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Newly released files show flood of Pulse calls to 911 operators

ORLANDO — The city of Orlando on Wednesday released another small batch of 911 calls from the Pulse nightclub shooting that show how emergency dispatchers juggled hundreds of panicked calls, more than three months after gunman Omar Mateen left 49 people dead and more than 50 injured.

The emotional calls flooded in immediately after the shooting began just after 2 a.m. on June 12.

"I'm outside the Pulse and I think my friend just got shot," one caller told a dispatcher.

The dispatcher said he could not stay on the line; other calls were coming in, and he had to take them.

"But my friend is shot," the caller said.

"Okay, but I've gotta hang up with you, I've gotta handle the people that are shot," the dispatcher said. "Okay?"

The caller started crying. Her injured friend was with her, outside the club, she said.

"She is right here, I'm telling you, she's bleeding and she's shot," she said.

Dispatchers received a total of 603 calls from victims, friends, family, bystanders and rescue workers for hours the morning of June 12. The 911 operators balanced the need to answer calls, gather information to give to law enforcement and comfort those in distress.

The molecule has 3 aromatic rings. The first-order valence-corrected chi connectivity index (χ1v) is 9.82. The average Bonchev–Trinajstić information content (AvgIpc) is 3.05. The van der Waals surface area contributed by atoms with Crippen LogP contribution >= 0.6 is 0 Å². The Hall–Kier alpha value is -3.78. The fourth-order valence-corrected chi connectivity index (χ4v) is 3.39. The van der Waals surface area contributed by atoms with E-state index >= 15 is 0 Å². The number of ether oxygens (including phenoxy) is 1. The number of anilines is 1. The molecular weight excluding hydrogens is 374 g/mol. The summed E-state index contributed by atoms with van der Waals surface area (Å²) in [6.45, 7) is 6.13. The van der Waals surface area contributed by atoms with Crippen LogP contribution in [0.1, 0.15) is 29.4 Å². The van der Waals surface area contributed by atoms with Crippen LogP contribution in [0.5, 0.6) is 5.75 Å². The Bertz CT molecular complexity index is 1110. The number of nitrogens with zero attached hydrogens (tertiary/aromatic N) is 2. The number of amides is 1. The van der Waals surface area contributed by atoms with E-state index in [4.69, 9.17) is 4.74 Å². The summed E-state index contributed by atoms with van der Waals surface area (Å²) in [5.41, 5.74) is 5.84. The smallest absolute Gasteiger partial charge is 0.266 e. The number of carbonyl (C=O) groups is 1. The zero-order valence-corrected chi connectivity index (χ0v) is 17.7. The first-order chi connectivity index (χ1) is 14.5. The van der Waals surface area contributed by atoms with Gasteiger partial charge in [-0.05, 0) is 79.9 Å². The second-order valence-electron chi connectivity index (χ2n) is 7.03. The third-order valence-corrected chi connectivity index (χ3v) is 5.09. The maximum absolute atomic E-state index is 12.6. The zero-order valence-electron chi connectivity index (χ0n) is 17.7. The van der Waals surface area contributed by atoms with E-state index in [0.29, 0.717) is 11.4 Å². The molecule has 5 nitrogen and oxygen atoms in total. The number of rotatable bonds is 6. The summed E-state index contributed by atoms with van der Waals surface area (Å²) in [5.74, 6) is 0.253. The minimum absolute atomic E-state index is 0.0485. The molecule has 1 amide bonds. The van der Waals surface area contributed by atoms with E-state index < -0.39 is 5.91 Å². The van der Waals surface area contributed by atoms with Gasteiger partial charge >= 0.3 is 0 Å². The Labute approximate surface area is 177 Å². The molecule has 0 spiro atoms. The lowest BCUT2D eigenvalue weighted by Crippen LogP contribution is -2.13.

Officials called into dispatch as well. At 2:12 a.m., an Orlando Fire Department employee called Orlando Regional Medical Center to prepare staff for "several patients" en route to the hospital. Meanwhile, Orlando police were setting up a "safe zone" behind Einstein's Bagels for OFD medics to treat victims.

Some people inside the club relayed information to others, who then called 911.

"He said his mom was there, and his mom got shot," one caller said at 2:18 a.m., his voice cracking. His friend and his mother, whose shoulder was injured, were still on the dance floor.

"We don't know what to tell him. … He said he can see the shooter. The shooter's still in the building," the caller said.

In a call at 2:26 a.m., a police lieutenant requested multiple medics to treat "25-plus" victims.

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